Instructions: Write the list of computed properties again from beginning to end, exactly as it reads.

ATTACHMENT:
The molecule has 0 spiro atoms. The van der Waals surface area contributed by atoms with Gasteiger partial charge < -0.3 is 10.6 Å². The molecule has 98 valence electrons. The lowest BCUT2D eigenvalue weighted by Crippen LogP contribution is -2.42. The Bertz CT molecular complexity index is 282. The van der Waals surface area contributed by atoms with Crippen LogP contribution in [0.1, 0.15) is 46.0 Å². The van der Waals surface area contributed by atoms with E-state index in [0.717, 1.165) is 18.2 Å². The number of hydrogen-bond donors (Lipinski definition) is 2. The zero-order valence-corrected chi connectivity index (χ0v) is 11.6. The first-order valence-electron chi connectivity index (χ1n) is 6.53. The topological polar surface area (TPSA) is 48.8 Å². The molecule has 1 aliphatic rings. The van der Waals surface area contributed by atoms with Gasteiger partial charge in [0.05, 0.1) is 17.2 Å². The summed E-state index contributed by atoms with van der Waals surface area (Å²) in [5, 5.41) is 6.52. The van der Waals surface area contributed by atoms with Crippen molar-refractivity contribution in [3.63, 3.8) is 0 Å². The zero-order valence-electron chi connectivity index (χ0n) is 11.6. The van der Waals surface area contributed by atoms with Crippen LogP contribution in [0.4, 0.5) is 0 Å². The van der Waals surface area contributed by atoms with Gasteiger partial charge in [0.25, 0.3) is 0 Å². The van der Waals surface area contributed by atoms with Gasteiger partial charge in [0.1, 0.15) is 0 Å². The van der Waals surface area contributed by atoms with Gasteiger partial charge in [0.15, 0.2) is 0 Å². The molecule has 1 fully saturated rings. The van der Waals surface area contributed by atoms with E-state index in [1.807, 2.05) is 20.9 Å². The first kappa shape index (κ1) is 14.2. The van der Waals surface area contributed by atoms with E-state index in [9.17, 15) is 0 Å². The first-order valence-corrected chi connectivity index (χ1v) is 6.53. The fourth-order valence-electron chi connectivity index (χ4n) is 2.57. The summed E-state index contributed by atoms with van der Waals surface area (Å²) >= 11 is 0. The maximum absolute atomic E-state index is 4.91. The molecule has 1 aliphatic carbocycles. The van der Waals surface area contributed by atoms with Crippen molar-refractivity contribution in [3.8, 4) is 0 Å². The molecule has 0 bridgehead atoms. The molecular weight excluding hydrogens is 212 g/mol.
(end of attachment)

The molecule has 0 spiro atoms. The van der Waals surface area contributed by atoms with Gasteiger partial charge < -0.3 is 10.6 Å². The molecule has 98 valence electrons. The lowest BCUT2D eigenvalue weighted by Crippen LogP contribution is -2.42. The Bertz CT molecular complexity index is 282. The van der Waals surface area contributed by atoms with Crippen LogP contribution in [0.1, 0.15) is 46.0 Å². The van der Waals surface area contributed by atoms with E-state index in [0.717, 1.165) is 18.2 Å². The number of hydrogen-bond donors (Lipinski definition) is 2. The zero-order valence-corrected chi connectivity index (χ0v) is 11.6. The first-order valence-electron chi connectivity index (χ1n) is 6.53. The topological polar surface area (TPSA) is 48.8 Å². The molecule has 1 aliphatic rings. The van der Waals surface area contributed by atoms with Gasteiger partial charge in [0.05, 0.1) is 17.2 Å². The summed E-state index contributed by atoms with van der Waals surface area (Å²) in [5, 5.41) is 6.52. The van der Waals surface area contributed by atoms with Crippen molar-refractivity contribution in [3.63, 3.8) is 0 Å². The zero-order valence-electron chi connectivity index (χ0n) is 11.6. The van der Waals surface area contributed by atoms with Crippen LogP contribution in [0.4, 0.5) is 0 Å². The van der Waals surface area contributed by atoms with Gasteiger partial charge in [0.25, 0.3) is 0 Å². The van der Waals surface area contributed by atoms with Gasteiger partial charge in [0.1, 0.15) is 0 Å². The van der Waals surface area contributed by atoms with Gasteiger partial charge in [0.15, 0.2) is 0 Å². The molecule has 1 fully saturated rings. The van der Waals surface area contributed by atoms with E-state index in [1.807, 2.05) is 20.9 Å². The first kappa shape index (κ1) is 14.2. The van der Waals surface area contributed by atoms with E-state index in [9.17, 15) is 0 Å². The first-order valence-corrected chi connectivity index (χ1v) is 6.53. The fourth-order valence-electron chi connectivity index (χ4n) is 2.57. The summed E-state index contributed by atoms with van der Waals surface area (Å²) >= 11 is 0. The maximum absolute atomic E-state index is 4.91. The molecule has 1 aliphatic carbocycles. The van der Waals surface area contributed by atoms with Crippen molar-refractivity contribution in [3.8, 4) is 0 Å². The molecule has 0 bridgehead atoms. The molecular weight excluding hydrogens is 212 g/mol.